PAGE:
Marine life Green Sea Urchins & Dungeness Crab
Green Sea Urchin Common name: Green Sea Urchin Scientific name: Strongylocentrotus droebachiensis
Description • Usually this urchin is greenish with reddish brown tones • The skeletal structure of the sea urchin is a rigid test or theca that is made up of plates encircling the mouth in the center of the oral side, encompassing the urchin’s inner organs • Pores in the five ambulacral plates allow the tube feet access to the external environment • It has spines that are crowded, short and rather fine
The test may be 8.3 cm wide with the spines reaching around 2.5 cm • urchins are radically symmetrical and its diameter is not more than twice its thickness • The ridges on the spines have rounded surfaces and periodic sculpturing (these somewhat fan-shaped)
Food and eating habits • The green sea urchin primarily grazes on seaweeds (kelp being its preferred food source), but will also consume a wide variety of organisms including mussels, sand dollars, barnacles, whelks, periwinkles, sponges, bryozoans, dead fish. • They use their teeth to pluck algae, seaweed, parts of other plants, and even parts of animals off to digest.
Reproduction • Green sea urchins release their gametes into the water column where the eggs are fertilized • The sexes are separate. The resulting larva undergoes development planktonically for a period of one to several months before settling on the sea floor and metamorphosing into the adult form • Reproduction occurs on an annual cycle with spawning occurring in the spring, generally between February and May, but sometimes as late as June
Habitat • Sea urchins live only in the ocean and cannot survive in fresh water. They are found from the intertidal to the deep ocean. • In the intertidal, sea urchins often wear away at the rock, over generations, to produce hollows in which they are partially protected from predators. • These "Urchin Beds" can extend for acres in the intertidal and house tens of thousands of sea urchins and many other life forms.
There are over 800 types of sea urchin found today • The shell of the urchin (after the animal and spines have been removed) displays a beautiful symmetrical design • Green sea urchins are more abundant than other sea urchins
Dungeness Crab • While crabs measuring 10 inches across the back have been taken off the coast of Washington, the crab seldom exceeds 8 inches and averages just under 7 inches of shell width. The Dungeness Crab has white-tipped claws and a brownish shell. • The carapace width of mature Dungeness crabs may reach 25 centimeters (9.8 in) in • Dungeness crabs have a wide, long, hard shell, which they must periodically molt to grow
They have five pairs of legs, which are similarly armored, the foremost pair of which ends in claws that the crab uses both as defense and to tear apart large food items. • Its scientific name is: Cancer Magister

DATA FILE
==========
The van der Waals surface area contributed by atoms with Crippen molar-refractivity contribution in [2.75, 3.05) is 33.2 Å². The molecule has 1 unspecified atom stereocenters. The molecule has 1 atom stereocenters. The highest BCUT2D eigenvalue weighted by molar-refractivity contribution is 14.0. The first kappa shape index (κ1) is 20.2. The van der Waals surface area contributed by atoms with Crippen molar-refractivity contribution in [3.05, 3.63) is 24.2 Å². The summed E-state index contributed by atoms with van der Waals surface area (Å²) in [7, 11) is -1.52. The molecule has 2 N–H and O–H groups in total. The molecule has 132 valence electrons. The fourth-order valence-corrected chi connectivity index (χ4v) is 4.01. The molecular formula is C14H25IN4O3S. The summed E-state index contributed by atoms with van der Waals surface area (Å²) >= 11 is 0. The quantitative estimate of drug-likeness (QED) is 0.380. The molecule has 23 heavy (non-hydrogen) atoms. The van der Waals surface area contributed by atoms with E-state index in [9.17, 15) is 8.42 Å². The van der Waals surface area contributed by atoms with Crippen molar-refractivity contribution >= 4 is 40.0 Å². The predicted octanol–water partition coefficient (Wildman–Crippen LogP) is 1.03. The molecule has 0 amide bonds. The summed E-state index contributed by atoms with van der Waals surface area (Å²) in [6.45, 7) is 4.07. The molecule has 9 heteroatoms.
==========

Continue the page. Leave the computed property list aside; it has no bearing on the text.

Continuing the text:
Food and Eating habits • The crab uses its smaller appendages to pass the food particles into its mouth. Once inside the crab's stomach, food is further digested by the "gastric mill", a collection of tooth-like structures. Caner magister prefers to eat clams, other crustaceans and small fish, but is also an effective scavenger.
Reproduction • Mating occurs between hard-shelled males and recently molted, soft-shelled females, generally in the late spring and summer. • Male crabs are polygamous- they mate with more than one female crab. Females store the fertilized eggs for several months under their abdomen until the eggs hatch
Habitat • The Cancer magister occurs along the west coast of North America. It ranges from the Aleutian Islands to central California. The crab plays a key role in these areas being vital to the commercial fishing industry and the local economies associated with them. • The Cancer magister tends to reside in three main habitat types in intertidal zones: shells, eelgrass, and muddy areas. • Many Dungeness crabs find the shells of bi-valves and reside in them. The eelgrass provides a safe habitat along with a wide variety of prey organisms for the Cancer magister to consume, making it a quite popular habitat.
While some smaller crabs will hide in the mud, this habitat it mostly utilized by larger crabs which do not need as much cover to find preferred food items or other smaller crabs. Interesting facts • Crabs do not hibernate; rather they lie dormant for the long winter • Crabs’ teeth are in their stomachs • If a crab loses a limb, it will grow back.